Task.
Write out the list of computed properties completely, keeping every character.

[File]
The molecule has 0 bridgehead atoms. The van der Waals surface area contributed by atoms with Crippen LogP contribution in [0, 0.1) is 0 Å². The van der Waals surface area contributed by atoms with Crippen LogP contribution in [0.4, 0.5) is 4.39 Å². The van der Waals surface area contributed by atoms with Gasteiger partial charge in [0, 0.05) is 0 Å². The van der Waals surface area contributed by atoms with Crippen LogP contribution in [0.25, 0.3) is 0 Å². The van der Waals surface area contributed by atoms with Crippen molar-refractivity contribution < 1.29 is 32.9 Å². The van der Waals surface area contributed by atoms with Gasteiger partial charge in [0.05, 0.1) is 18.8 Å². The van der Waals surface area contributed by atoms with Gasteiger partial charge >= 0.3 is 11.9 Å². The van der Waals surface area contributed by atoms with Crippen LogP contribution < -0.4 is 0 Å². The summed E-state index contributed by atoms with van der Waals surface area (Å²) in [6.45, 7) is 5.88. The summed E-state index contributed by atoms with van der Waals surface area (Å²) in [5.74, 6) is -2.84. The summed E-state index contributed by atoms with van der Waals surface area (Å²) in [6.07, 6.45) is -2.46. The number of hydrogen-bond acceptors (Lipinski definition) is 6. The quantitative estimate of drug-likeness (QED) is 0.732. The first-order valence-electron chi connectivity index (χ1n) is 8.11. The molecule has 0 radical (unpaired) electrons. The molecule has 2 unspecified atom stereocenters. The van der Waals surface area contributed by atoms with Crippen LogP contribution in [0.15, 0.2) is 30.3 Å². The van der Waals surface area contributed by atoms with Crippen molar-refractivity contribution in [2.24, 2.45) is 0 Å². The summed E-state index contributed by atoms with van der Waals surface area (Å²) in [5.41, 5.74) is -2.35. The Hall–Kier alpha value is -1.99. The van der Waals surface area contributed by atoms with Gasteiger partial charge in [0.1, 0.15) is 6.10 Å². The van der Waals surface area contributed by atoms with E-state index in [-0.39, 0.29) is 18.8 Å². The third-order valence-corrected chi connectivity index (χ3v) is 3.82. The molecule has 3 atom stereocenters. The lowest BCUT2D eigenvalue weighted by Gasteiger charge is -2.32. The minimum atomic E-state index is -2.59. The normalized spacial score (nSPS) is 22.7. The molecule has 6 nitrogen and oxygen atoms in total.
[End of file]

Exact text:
The molecule has 0 bridgehead atoms. The van der Waals surface area contributed by atoms with Crippen LogP contribution in [0, 0.1) is 0 Å². The van der Waals surface area contributed by atoms with Crippen LogP contribution in [0.4, 0.5) is 4.39 Å². The van der Waals surface area contributed by atoms with Gasteiger partial charge in [0, 0.05) is 0 Å². The van der Waals surface area contributed by atoms with Crippen LogP contribution in [0.25, 0.3) is 0 Å². The van der Waals surface area contributed by atoms with Crippen molar-refractivity contribution < 1.29 is 32.9 Å². The van der Waals surface area contributed by atoms with Gasteiger partial charge in [0.05, 0.1) is 18.8 Å². The van der Waals surface area contributed by atoms with Gasteiger partial charge >= 0.3 is 11.9 Å². The van der Waals surface area contributed by atoms with Crippen LogP contribution < -0.4 is 0 Å². The summed E-state index contributed by atoms with van der Waals surface area (Å²) in [6.45, 7) is 5.88. The summed E-state index contributed by atoms with van der Waals surface area (Å²) in [5.74, 6) is -2.84. The summed E-state index contributed by atoms with van der Waals surface area (Å²) in [6.07, 6.45) is -2.46. The number of hydrogen-bond acceptors (Lipinski definition) is 6. The quantitative estimate of drug-likeness (QED) is 0.732. The first-order valence-electron chi connectivity index (χ1n) is 8.11. The molecule has 0 radical (unpaired) electrons. The molecule has 2 unspecified atom stereocenters. The van der Waals surface area contributed by atoms with Crippen LogP contribution in [0.15, 0.2) is 30.3 Å². The van der Waals surface area contributed by atoms with Crippen molar-refractivity contribution in [2.24, 2.45) is 0 Å². The summed E-state index contributed by atoms with van der Waals surface area (Å²) in [5.41, 5.74) is -2.35. The Hall–Kier alpha value is -1.99. The van der Waals surface area contributed by atoms with Gasteiger partial charge in [0.1, 0.15) is 6.10 Å². The van der Waals surface area contributed by atoms with E-state index in [-0.39, 0.29) is 18.8 Å². The third-order valence-corrected chi connectivity index (χ3v) is 3.82. The molecule has 3 atom stereocenters. The lowest BCUT2D eigenvalue weighted by Gasteiger charge is -2.32. The minimum atomic E-state index is -2.59. The normalized spacial score (nSPS) is 22.7. The molecule has 6 nitrogen and oxygen atoms in total.